Defense Verdict in Declaratory Judgment Action Following Devastating Fire


Attorney John A. Girouard successfully obtained a defense verdict in a jury trial in United States District Court, First District of Massachusetts.   The plaintiff insurer sought declaratory judgment with regard to the rescission of its policy with an insured plumber.  The insured plumber is alleged to have started a fire that destroyed a large commercial property in South Hadley, Massachusetts.  The alleged damages in the corresponding tort/subrogation action exceed $500,000.00.

As grounds for the rescission, the insurer claimed that the plumber made a material misrepresentation to the insurance agent when applying for a liability policy.  Specifically, the plaintiff alleged that the plumber failed to disclose that his business was operating as a partnership or joint venture.  The insurer based this conclusion on the fact that the plumber had agreed to share a portion of his profits from the South Hadley plumbing project with another plumber who was also working on the project.  The insurer argued that this arrangement constituted a joint venture or partnership.  The plaintiff insurer further alleged that it relied on such misrepresentations when grating the application for insurance.  Further, the plaintiff argued that had the partnership been disclosed, it either would not have accepted the plumber’s application or would have accepted it only with significant additional premium cost.  As a result of the alleged misrepresentation, the insurer denied the claim arising from the property damage caused by the fire.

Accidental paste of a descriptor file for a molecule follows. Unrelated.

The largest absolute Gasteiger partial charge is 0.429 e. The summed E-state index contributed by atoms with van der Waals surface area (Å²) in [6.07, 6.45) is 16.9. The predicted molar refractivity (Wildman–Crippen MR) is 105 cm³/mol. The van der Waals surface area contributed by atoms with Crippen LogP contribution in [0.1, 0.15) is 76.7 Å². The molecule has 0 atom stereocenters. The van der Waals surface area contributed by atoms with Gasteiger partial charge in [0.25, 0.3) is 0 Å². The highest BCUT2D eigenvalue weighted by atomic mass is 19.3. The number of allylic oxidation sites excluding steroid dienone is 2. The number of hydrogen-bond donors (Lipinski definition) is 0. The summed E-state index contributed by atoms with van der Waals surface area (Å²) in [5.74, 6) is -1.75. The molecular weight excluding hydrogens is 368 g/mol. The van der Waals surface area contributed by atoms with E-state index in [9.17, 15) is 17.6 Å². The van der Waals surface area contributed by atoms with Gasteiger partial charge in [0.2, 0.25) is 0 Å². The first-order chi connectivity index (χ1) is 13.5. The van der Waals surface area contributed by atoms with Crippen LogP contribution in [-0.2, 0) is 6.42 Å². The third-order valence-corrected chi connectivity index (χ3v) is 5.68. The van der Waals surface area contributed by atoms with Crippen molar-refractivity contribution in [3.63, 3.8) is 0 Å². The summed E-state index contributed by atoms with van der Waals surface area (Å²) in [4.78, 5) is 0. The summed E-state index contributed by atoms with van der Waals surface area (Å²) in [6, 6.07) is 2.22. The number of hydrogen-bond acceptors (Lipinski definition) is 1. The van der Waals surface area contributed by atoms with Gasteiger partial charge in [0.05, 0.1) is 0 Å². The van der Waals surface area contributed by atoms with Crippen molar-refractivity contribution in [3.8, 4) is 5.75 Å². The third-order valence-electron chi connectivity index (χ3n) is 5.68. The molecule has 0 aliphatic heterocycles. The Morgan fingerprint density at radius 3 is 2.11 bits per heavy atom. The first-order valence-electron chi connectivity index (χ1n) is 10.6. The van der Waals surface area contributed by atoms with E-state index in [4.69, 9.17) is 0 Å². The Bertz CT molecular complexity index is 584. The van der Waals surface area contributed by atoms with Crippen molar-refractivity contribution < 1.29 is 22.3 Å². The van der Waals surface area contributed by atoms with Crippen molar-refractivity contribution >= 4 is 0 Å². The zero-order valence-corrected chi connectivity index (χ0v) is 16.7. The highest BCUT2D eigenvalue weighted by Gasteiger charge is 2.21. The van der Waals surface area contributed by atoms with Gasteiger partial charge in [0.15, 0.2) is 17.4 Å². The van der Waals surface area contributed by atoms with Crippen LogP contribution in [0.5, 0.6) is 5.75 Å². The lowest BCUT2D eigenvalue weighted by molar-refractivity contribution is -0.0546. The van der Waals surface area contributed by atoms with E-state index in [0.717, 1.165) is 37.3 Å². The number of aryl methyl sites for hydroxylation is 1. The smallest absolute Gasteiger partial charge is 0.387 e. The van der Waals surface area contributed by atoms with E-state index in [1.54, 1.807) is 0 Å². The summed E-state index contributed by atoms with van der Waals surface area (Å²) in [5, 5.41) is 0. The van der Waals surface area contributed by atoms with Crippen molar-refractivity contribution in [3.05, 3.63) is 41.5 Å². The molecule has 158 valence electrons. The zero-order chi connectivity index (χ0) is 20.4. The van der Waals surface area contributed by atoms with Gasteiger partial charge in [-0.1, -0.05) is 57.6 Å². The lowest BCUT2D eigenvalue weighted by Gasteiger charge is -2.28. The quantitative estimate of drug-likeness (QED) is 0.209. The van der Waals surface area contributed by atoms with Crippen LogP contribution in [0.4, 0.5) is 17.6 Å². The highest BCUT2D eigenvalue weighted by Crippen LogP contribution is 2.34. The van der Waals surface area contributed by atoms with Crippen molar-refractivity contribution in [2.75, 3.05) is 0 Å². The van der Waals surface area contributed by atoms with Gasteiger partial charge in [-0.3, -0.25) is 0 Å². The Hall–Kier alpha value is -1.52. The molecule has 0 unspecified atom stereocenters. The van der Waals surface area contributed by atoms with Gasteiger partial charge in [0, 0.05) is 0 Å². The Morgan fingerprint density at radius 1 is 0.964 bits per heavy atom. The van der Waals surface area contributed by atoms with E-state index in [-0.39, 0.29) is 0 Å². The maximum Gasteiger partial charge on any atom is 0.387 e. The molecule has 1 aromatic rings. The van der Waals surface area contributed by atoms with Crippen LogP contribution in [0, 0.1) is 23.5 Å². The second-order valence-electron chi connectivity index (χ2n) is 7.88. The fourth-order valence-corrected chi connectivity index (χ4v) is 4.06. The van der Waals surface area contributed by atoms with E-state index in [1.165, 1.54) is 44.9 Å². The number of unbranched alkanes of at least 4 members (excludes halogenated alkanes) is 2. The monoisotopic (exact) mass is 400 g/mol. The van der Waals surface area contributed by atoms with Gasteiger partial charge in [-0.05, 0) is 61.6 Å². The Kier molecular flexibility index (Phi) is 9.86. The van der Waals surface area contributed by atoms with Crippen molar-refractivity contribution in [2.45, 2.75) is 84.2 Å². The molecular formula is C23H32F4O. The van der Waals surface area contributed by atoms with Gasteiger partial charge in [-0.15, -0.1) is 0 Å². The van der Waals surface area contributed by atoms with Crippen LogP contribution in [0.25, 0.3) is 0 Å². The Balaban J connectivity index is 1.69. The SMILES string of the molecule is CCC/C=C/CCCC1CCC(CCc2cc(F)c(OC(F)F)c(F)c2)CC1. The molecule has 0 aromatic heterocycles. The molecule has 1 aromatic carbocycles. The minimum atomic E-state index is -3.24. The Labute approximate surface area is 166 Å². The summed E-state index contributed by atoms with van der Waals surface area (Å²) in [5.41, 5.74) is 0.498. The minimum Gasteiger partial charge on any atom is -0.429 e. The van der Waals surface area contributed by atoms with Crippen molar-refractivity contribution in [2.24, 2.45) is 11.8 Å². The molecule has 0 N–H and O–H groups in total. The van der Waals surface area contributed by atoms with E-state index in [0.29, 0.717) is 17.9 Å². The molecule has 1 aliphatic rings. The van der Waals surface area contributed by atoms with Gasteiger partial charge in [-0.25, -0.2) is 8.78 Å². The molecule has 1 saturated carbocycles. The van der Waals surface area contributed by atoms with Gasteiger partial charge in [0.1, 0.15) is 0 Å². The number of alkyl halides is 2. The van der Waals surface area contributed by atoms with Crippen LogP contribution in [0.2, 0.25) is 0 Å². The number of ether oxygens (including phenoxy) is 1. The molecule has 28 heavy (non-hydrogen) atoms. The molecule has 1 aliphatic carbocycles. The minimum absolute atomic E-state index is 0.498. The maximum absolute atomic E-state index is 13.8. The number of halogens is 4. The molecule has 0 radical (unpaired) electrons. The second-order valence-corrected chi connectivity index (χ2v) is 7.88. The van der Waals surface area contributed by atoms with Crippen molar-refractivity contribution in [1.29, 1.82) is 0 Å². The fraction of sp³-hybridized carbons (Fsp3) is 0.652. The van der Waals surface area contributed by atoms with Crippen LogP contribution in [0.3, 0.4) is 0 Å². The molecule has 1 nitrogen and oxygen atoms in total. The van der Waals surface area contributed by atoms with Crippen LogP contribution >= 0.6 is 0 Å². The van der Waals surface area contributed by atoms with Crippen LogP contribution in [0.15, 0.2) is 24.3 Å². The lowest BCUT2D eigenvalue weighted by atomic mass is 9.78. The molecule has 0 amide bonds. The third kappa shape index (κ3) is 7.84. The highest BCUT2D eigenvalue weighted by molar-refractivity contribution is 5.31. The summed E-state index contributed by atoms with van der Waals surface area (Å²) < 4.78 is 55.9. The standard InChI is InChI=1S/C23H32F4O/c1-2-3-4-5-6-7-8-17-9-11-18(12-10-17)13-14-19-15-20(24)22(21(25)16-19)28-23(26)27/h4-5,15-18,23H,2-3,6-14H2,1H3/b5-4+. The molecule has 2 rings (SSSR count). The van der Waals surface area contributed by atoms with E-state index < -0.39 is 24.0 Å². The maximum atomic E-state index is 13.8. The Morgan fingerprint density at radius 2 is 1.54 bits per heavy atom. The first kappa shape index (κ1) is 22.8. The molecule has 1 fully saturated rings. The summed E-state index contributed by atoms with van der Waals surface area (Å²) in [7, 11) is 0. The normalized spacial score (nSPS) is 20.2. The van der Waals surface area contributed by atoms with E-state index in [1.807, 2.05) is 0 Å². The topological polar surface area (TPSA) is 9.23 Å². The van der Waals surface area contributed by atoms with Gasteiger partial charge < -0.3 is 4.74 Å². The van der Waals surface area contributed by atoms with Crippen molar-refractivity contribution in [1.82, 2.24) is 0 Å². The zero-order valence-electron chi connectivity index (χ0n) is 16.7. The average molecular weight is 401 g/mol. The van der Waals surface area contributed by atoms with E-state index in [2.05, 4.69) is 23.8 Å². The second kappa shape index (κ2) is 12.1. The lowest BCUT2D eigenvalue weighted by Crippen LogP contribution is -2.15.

The plaintiff insurer filed the subject declaratory judgment action against the plumber, the property owner, and the commercial tenant who had hired the plumber to complete the project.  Attorney Girouard represented the defendant commercial tenant.  At trial, the plaintiff presented evidence that the two plumbers had made statements that they were “partners” on the project.  However, Attorney Girouard presented evidence that the co-defendant plumber was not operating his business as a partnership at any time.  Further, Attorney Girouard further argued that the financial arrangement the defendant had with the other plumber did not constitute a partnership under the law.

At trial, Attorney Girouard cross-examined the insurance agent who had completed the defendant’s liability policy application and point out the stark differences between a formal, legal partnership and the informal arrangement between the plumbers.

Moreover, Attorney Girouard argued that the risk of loss under the liability policy was not materially increased by the informal arrangement between the defendant and the tradesman and the plaintiff’s insurer had improperly rescinded the policy.

After less than an hour, the jury returned with the a verdict in favor of the defendants.


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